Voters will have another name on the ballot when they head to the polls on Oct. 18 for Whistler's byelection: long-time local Steve Andrews.
If elected, the 34-year-old freelance content creator wants to speak for a subset of the resort community he feels is woefully underrepresented at the council table.
"The current makeup on council is lacking someone who is struggling to make a life for themselves in Whistler, someone who is working on building a career, getting established and eventually putting down the foundation to have a family here and build a life," he said.
A resort resident since 2004*, Andrews first ran for council back in 2011. And although his bid came up short, the North Vancouver native feels it's high time to bring a fresh perspective to municipal hall that reflects the needs of Whistler's young, working class.
"(I'm) seeing this element of greed take over," he said. "It's pushing people out and making it harder and harder to make a true living as a local.
"Whistler is in danger of losing a big part of its soul."
Having a government in place that puts the needs of the community over business interests is key to preserving that spirit, Andrews believes.
"Tourism is great and it's obviously what we survive on, but at the same time, attracting people won't be a problem if we have a strong, vibrant community," he noted.
Fostering a strong community is impossible without sufficient affordable accommodation, which is why Andrews wants to see the municipality take a different approach to housing.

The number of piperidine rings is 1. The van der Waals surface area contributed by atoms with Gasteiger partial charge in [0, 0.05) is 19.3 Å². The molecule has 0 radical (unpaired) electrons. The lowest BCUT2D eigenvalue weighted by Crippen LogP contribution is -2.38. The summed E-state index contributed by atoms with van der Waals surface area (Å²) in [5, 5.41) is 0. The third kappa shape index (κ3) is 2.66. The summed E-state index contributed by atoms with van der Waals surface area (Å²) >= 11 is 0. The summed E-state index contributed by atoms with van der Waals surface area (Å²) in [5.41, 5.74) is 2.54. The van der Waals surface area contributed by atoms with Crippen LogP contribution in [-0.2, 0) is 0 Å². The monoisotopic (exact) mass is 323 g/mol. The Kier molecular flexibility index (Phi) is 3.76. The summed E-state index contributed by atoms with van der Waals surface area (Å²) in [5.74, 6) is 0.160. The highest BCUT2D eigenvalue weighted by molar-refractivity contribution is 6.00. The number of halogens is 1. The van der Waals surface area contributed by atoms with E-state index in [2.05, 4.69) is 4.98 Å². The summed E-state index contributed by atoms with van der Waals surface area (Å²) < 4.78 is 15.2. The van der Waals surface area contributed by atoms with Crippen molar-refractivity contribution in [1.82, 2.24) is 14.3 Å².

"I think there's a lot more creativity we can use to try and address the housing situation," he noted, pointing to "21st-century microcommunities" that are growing in popularity globally and utilize shared living space as one way to tackle Whistler's housing crisis.
"In a place like Whistler where there's limited (developable) land, that's the best option," added Andrews. "It's obvious we need more housing, but we don't want to overbuild."
That speaks to another key point of Andrews' platform: Land use; specifically, the hectares of land leased to Whistler Blackcomb by the province.
"I basically want to work with the provincial government to change the land-use agreement so it's not just one company that gets full reign over Crown land, but also independent operators so there's more competition... and more opportunity for businesses to flourish without having to go through Vail (Resorts)," he explained.
Improving communication between municipal hall and the local population is another campaign promise of Andrews', who feels the RMOW could make better use of digital tools to engage with the public.
"There's so many online resources and tools now we can use. People can't always make a 4 o'clock meeting on a Tuesday."
Nominations are being accepted from 9 a.m. to 4 p.m. until Sept. 22, after which all successful candidates will be posted to www.whistler.ca/candidates.
An earlier version of this story incorrectly stated that Andrews has been living in Whistler since 2006. He has been a resort resident since 2004.